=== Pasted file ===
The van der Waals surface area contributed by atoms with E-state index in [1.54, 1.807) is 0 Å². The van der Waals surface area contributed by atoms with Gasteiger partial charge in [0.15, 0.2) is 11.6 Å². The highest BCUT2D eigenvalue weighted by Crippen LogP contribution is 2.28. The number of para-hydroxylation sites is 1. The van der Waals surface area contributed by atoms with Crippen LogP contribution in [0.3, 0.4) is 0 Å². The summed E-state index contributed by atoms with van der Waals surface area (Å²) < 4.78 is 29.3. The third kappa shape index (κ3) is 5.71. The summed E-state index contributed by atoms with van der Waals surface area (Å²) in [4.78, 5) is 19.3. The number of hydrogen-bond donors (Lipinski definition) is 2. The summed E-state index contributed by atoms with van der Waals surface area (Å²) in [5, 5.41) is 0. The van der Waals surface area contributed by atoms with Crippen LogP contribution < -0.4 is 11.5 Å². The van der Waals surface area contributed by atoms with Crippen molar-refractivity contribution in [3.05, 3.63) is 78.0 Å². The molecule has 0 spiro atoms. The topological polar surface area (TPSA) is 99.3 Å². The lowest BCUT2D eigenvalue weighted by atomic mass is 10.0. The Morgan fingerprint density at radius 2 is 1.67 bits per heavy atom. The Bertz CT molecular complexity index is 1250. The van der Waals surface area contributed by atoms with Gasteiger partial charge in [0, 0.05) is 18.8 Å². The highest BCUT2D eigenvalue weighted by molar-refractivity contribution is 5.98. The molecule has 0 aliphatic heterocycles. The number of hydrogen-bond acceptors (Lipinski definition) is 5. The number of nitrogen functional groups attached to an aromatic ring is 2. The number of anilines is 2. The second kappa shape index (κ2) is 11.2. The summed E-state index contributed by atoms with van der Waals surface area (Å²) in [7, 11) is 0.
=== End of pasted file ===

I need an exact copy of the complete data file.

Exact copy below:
The van der Waals surface area contributed by atoms with E-state index in [1.54, 1.807) is 0 Å². The van der Waals surface area contributed by atoms with Gasteiger partial charge in [0.15, 0.2) is 11.6 Å². The highest BCUT2D eigenvalue weighted by Crippen LogP contribution is 2.28. The number of para-hydroxylation sites is 1. The van der Waals surface area contributed by atoms with Crippen LogP contribution in [0.3, 0.4) is 0 Å². The summed E-state index contributed by atoms with van der Waals surface area (Å²) < 4.78 is 29.3. The third kappa shape index (κ3) is 5.71. The summed E-state index contributed by atoms with van der Waals surface area (Å²) in [4.78, 5) is 19.3. The number of hydrogen-bond donors (Lipinski definition) is 2. The summed E-state index contributed by atoms with van der Waals surface area (Å²) in [5, 5.41) is 0. The van der Waals surface area contributed by atoms with Crippen LogP contribution < -0.4 is 11.5 Å². The van der Waals surface area contributed by atoms with Crippen molar-refractivity contribution in [3.05, 3.63) is 78.0 Å². The molecule has 0 spiro atoms. The topological polar surface area (TPSA) is 99.3 Å². The lowest BCUT2D eigenvalue weighted by atomic mass is 10.0. The Morgan fingerprint density at radius 2 is 1.67 bits per heavy atom. The Bertz CT molecular complexity index is 1250. The van der Waals surface area contributed by atoms with Gasteiger partial charge in [0, 0.05) is 18.8 Å². The highest BCUT2D eigenvalue weighted by molar-refractivity contribution is 5.98. The molecule has 0 aliphatic heterocycles. The number of hydrogen-bond acceptors (Lipinski definition) is 5. The number of nitrogen functional groups attached to an aromatic ring is 2. The number of anilines is 2. The second kappa shape index (κ2) is 11.2. The summed E-state index contributed by atoms with van der Waals surface area (Å²) in [7, 11) is 0.